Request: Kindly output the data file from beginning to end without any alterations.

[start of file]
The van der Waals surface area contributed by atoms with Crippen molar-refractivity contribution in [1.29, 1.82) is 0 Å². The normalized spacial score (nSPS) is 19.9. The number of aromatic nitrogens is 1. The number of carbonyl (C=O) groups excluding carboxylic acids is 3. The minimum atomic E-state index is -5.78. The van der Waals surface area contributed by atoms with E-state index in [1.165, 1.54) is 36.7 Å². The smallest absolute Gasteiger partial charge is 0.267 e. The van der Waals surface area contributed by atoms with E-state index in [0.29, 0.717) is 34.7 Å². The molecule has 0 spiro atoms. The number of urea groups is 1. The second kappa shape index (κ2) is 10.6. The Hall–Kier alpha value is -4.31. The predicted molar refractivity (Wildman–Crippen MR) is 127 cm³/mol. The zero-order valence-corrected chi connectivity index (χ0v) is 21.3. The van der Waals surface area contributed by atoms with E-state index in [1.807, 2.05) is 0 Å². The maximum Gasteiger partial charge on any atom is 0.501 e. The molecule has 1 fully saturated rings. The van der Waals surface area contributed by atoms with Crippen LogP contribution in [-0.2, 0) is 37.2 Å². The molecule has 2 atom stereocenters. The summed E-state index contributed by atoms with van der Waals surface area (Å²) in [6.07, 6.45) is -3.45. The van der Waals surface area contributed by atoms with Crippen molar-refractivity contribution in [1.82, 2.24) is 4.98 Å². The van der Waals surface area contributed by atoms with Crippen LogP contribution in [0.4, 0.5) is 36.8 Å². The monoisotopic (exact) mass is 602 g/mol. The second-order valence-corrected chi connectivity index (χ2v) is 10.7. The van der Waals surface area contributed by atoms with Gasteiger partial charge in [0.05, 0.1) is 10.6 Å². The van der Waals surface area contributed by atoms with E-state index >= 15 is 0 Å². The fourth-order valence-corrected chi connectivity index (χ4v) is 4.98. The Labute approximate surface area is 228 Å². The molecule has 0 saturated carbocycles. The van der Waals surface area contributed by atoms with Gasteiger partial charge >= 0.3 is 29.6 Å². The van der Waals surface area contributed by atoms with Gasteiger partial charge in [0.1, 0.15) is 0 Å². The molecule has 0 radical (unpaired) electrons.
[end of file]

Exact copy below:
The van der Waals surface area contributed by atoms with Crippen molar-refractivity contribution in [1.29, 1.82) is 0 Å². The normalized spacial score (nSPS) is 19.9. The number of aromatic nitrogens is 1. The number of carbonyl (C=O) groups excluding carboxylic acids is 3. The minimum atomic E-state index is -5.78. The van der Waals surface area contributed by atoms with E-state index in [1.165, 1.54) is 36.7 Å². The smallest absolute Gasteiger partial charge is 0.267 e. The van der Waals surface area contributed by atoms with E-state index in [0.29, 0.717) is 34.7 Å². The molecule has 0 spiro atoms. The number of urea groups is 1. The second kappa shape index (κ2) is 10.6. The Hall–Kier alpha value is -4.31. The predicted molar refractivity (Wildman–Crippen MR) is 127 cm³/mol. The zero-order valence-corrected chi connectivity index (χ0v) is 21.3. The van der Waals surface area contributed by atoms with E-state index in [1.807, 2.05) is 0 Å². The maximum Gasteiger partial charge on any atom is 0.501 e. The molecule has 1 fully saturated rings. The van der Waals surface area contributed by atoms with Crippen LogP contribution in [-0.2, 0) is 37.2 Å². The molecule has 2 atom stereocenters. The summed E-state index contributed by atoms with van der Waals surface area (Å²) in [6.07, 6.45) is -3.45. The van der Waals surface area contributed by atoms with Crippen molar-refractivity contribution in [1.82, 2.24) is 4.98 Å². The van der Waals surface area contributed by atoms with Crippen LogP contribution in [0.4, 0.5) is 36.8 Å². The monoisotopic (exact) mass is 602 g/mol. The second-order valence-corrected chi connectivity index (χ2v) is 10.7. The van der Waals surface area contributed by atoms with Gasteiger partial charge in [0.05, 0.1) is 10.6 Å². The van der Waals surface area contributed by atoms with E-state index >= 15 is 0 Å². The fourth-order valence-corrected chi connectivity index (χ4v) is 4.98. The Labute approximate surface area is 228 Å². The molecule has 0 saturated carbocycles. The van der Waals surface area contributed by atoms with Gasteiger partial charge >= 0.3 is 29.6 Å². The van der Waals surface area contributed by atoms with Gasteiger partial charge in [0.1, 0.15) is 0 Å². The molecule has 0 radical (unpaired) electrons.